It is my belief that my termination and the subsequent consumer complaint, by Dr. Posar, are retaliation for and a direct result of my repeated efforts in identifying unsafe patient conditions, at NPHI.

I would like to add that I was contacted by Cameron Gilbert, on 7/25/2016. He asked me about the circumstances surrounding my termination, from NPHI. He stressed that Steven Posar was not an owner in the hospital, and sometimes gave the impression that he was part owner. Mr.Gilbert asked me what I believed was my greatest concern, at NPHI. I shared that I felt that the patients were not safe, and that there were too many delays in treatment, along with neglect of the patients. He asked me if I would work as an independent consultant, in order to help identify and correct safety issues. His lawyer mailed me a contract, along with contact by his secretary. I advised Mr. Cameron that I was awaiting contact from the Attorney General’s office, and it would probably be a conflict of interest. Dr. Posar had informed me, upon our last meeting, that he was reporting me to the Indiana Board of Nursing. I reassured him that this would not be a problem, as I would be writing my own report. I did call Mr. Chuck Linquist, the week of my termination, and he advised that I wait to write my report, until I had heard from the AG office.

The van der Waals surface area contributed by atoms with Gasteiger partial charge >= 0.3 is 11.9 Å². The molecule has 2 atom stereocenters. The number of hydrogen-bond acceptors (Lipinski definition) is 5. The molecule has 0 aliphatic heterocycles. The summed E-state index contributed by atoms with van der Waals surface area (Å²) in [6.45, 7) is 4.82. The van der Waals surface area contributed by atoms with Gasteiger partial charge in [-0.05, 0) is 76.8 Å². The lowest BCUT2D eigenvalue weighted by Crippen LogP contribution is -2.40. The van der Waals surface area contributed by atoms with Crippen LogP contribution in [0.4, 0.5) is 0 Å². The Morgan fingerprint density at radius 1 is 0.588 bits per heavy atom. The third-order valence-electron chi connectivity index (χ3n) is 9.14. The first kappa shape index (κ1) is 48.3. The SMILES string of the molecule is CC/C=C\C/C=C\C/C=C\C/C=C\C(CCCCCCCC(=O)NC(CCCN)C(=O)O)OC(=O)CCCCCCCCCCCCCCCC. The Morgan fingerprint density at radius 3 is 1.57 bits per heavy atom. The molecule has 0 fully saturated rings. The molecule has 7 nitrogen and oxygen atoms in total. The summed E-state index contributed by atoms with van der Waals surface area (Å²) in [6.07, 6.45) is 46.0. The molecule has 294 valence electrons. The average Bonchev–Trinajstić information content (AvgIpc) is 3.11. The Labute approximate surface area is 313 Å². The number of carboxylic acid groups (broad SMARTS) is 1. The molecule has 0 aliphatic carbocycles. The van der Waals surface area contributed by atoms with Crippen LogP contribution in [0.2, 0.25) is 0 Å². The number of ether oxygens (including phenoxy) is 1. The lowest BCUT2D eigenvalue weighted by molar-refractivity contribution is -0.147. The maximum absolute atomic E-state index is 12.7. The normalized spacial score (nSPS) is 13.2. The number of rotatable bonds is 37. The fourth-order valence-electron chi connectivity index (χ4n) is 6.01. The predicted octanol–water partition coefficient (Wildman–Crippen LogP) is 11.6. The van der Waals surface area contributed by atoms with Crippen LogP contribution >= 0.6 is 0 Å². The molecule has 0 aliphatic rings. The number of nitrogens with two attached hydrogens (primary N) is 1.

It is my nursing philosophy to provide the safest care possible, to all whom I am privileged to have contact. I was functioning in my Adult Geriatric Primary Care Nurse Practitioner role, as is my training and scope of practice, with a focus on Behavioral Health. My role at NPHI involved my providing care to all of the patients, when on call, or in the building, acting as the only in-house provider, addressing all medical and behavioral needs. My collaborative physician is required by law to review 25% of my charts. I am not required to check every order, that I write, with another physician.